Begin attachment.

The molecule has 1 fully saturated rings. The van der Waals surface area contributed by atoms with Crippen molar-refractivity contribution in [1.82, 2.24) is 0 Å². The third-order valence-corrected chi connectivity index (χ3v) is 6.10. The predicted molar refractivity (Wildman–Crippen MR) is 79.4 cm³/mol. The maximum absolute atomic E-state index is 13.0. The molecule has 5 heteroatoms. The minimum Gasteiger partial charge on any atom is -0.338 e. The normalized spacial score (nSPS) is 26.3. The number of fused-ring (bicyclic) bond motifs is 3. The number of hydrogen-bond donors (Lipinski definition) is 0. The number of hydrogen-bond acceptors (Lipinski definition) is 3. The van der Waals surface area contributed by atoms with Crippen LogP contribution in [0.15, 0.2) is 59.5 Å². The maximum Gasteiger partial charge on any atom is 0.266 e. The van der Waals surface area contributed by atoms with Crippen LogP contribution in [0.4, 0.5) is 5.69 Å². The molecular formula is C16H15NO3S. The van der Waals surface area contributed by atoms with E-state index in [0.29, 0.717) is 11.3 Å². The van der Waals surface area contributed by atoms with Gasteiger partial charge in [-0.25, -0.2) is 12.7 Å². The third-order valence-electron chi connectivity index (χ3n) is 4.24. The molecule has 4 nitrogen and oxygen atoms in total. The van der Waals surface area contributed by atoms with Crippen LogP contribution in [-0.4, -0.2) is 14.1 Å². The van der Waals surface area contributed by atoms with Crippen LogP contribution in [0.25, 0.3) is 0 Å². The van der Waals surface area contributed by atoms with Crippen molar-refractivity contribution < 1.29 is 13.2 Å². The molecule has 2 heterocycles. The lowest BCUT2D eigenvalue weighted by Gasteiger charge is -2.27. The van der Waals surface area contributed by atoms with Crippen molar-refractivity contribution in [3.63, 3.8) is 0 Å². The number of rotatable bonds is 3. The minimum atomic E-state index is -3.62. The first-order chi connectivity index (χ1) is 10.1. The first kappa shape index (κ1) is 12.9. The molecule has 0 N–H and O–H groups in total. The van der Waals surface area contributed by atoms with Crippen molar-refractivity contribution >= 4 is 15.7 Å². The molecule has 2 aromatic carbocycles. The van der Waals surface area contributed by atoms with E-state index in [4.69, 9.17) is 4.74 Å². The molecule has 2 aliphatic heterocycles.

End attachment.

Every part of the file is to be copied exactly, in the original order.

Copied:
The molecule has 1 fully saturated rings. The van der Waals surface area contributed by atoms with Crippen molar-refractivity contribution in [1.82, 2.24) is 0 Å². The third-order valence-corrected chi connectivity index (χ3v) is 6.10. The predicted molar refractivity (Wildman–Crippen MR) is 79.4 cm³/mol. The maximum absolute atomic E-state index is 13.0. The molecule has 5 heteroatoms. The minimum Gasteiger partial charge on any atom is -0.338 e. The normalized spacial score (nSPS) is 26.3. The number of fused-ring (bicyclic) bond motifs is 3. The number of hydrogen-bond donors (Lipinski definition) is 0. The number of hydrogen-bond acceptors (Lipinski definition) is 3. The van der Waals surface area contributed by atoms with Crippen LogP contribution in [0.15, 0.2) is 59.5 Å². The maximum Gasteiger partial charge on any atom is 0.266 e. The van der Waals surface area contributed by atoms with Crippen LogP contribution in [0.4, 0.5) is 5.69 Å². The molecular formula is C16H15NO3S. The van der Waals surface area contributed by atoms with E-state index in [0.29, 0.717) is 11.3 Å². The van der Waals surface area contributed by atoms with Gasteiger partial charge in [-0.25, -0.2) is 12.7 Å². The third-order valence-electron chi connectivity index (χ3n) is 4.24. The molecule has 4 nitrogen and oxygen atoms in total. The van der Waals surface area contributed by atoms with Crippen LogP contribution in [-0.4, -0.2) is 14.1 Å². The van der Waals surface area contributed by atoms with Crippen LogP contribution in [0.25, 0.3) is 0 Å². The van der Waals surface area contributed by atoms with Crippen molar-refractivity contribution < 1.29 is 13.2 Å². The molecule has 2 heterocycles. The lowest BCUT2D eigenvalue weighted by Gasteiger charge is -2.27. The van der Waals surface area contributed by atoms with Crippen molar-refractivity contribution in [3.63, 3.8) is 0 Å². The number of rotatable bonds is 3. The minimum atomic E-state index is -3.62. The first-order chi connectivity index (χ1) is 10.1. The first kappa shape index (κ1) is 12.9. The molecule has 0 N–H and O–H groups in total. The van der Waals surface area contributed by atoms with Crippen molar-refractivity contribution >= 4 is 15.7 Å². The molecule has 2 aromatic carbocycles. The van der Waals surface area contributed by atoms with E-state index in [4.69, 9.17) is 4.74 Å². The molecule has 2 aliphatic heterocycles.